Is Marfa, Texas A Real Town? 'I Love Dick' Takes Place In An Artsy Texas Setting
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Part of what gives Amazon's I Love Dick its eccentricity is the setting, which is so perfectly suited to the show's artsy atmosphere that you might be wondering if Marfa, Texas is real. The small town is, in fact, a real place that you can visit. And the show has been bringing it a lot of attention recently.

In an interview with Vogue, I Love Dick co-creators Jill Soloway and Sarah Gubbins explained why they moved the setting of the book to Marfa. "We adore Marfa, and Marfa’s a really complicated ecosystem. It takes a while to understand what it is," Gubbins said. "People have such different takes on what that place is, and that’s what I find endlessly fascinating. It’s just got something. I’m not a woo-woo person at all, but it’s at elevation; the air is different."

Perhaps surprisingly, local publication Texas Monthly's Emily McCullar critiqued both the Vogue impression of Marfa and the I Love Dick pilot for portraying the city as "the romanticized Marfa ideal for the transplanted artist." In fact, Texas Monthly's biggest compliment to the series is the character Devon, who is one of the few Marfa natives Chris, the protagonist, interacts with. But McCullar wrote, "I get the feeling Soloway is at least partly condemning those who use the town merely as fuel for their artistic pursuits, which is sort of what she herself is doing by setting the show there in the first place."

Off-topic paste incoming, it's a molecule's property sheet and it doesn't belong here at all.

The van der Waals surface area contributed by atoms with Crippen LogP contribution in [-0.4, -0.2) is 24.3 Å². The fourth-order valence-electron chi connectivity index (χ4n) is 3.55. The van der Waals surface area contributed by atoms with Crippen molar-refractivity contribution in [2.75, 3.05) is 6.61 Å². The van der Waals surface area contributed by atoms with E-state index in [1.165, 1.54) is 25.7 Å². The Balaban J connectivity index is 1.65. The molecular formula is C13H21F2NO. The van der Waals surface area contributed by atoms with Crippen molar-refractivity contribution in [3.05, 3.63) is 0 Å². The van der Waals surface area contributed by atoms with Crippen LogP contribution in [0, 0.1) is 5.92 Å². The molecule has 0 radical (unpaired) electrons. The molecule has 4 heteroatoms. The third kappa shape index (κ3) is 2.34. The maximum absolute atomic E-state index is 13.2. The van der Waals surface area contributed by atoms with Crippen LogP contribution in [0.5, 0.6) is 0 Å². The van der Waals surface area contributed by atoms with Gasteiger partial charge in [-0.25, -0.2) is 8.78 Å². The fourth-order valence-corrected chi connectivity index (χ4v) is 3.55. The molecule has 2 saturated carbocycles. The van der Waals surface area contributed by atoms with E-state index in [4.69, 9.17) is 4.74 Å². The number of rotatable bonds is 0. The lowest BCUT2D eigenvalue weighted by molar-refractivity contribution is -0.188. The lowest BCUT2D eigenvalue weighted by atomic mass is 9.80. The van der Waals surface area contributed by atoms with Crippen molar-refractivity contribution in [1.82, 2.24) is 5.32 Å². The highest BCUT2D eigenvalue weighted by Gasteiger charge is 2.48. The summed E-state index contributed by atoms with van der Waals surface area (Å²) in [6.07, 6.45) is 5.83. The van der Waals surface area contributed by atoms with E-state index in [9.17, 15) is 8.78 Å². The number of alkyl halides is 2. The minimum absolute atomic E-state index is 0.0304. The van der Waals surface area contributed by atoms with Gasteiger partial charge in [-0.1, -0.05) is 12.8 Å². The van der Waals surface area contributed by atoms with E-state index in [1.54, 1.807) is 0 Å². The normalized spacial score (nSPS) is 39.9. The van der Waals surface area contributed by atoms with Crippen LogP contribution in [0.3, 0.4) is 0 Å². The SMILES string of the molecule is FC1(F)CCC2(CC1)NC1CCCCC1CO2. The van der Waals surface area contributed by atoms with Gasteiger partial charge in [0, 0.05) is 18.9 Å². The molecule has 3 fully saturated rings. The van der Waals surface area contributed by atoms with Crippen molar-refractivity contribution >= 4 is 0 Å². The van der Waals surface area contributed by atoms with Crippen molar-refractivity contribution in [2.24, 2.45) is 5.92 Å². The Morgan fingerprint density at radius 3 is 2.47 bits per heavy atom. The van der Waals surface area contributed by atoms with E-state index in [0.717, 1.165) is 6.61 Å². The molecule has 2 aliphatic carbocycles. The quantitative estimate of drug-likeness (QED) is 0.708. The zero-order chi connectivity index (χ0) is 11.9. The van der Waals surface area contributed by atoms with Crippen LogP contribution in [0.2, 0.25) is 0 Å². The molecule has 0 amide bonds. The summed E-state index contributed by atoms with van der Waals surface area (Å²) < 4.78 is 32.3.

A review from The Big Bend Sentinel is even more critical, offering that from the perspective of a local Marfa resident, "If anything, I Love Dick makes light of the quirks we have to endure to live here."

Overall, though, both reviews do concede that in some ways, I Love Dick did its homework. Soloway and Gubbins have populated the series with cameos from locals. The Big Bend Sentinel lists out several local Marfa celebrities who are woven into the narrative. These cameos won't mean much to those who haven't been to Marfa before, but they do lend some authenticity to the series.

Some aspects of the show are, of course, fictionalized completely. Marfa Institute, the school where Chris' husband — and the titular Dick, another professor — teaches, is not real. However, Marfa is home to the famed Chinati Foundation, an art museum founded by Donald Judd, an artist who has a similar laconic manner to the series' Dick Jarrett.

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But it seems that Gubbins understands that Marfa is more complicated than its artsy exterior would have you think. "There are many different vantage points where you can come in and think you understand Marfa," she told Vogue. "You spend four days there, and you’re like, I love this place! I know it! But then there’s just this longevity, this way of knowing you’re never going to be a Marfan; you’re always going to be an outsider."

For a pair of outsiders, it seems that the two I Love Dick creators have made a great effort to accurately pay tribute to the city.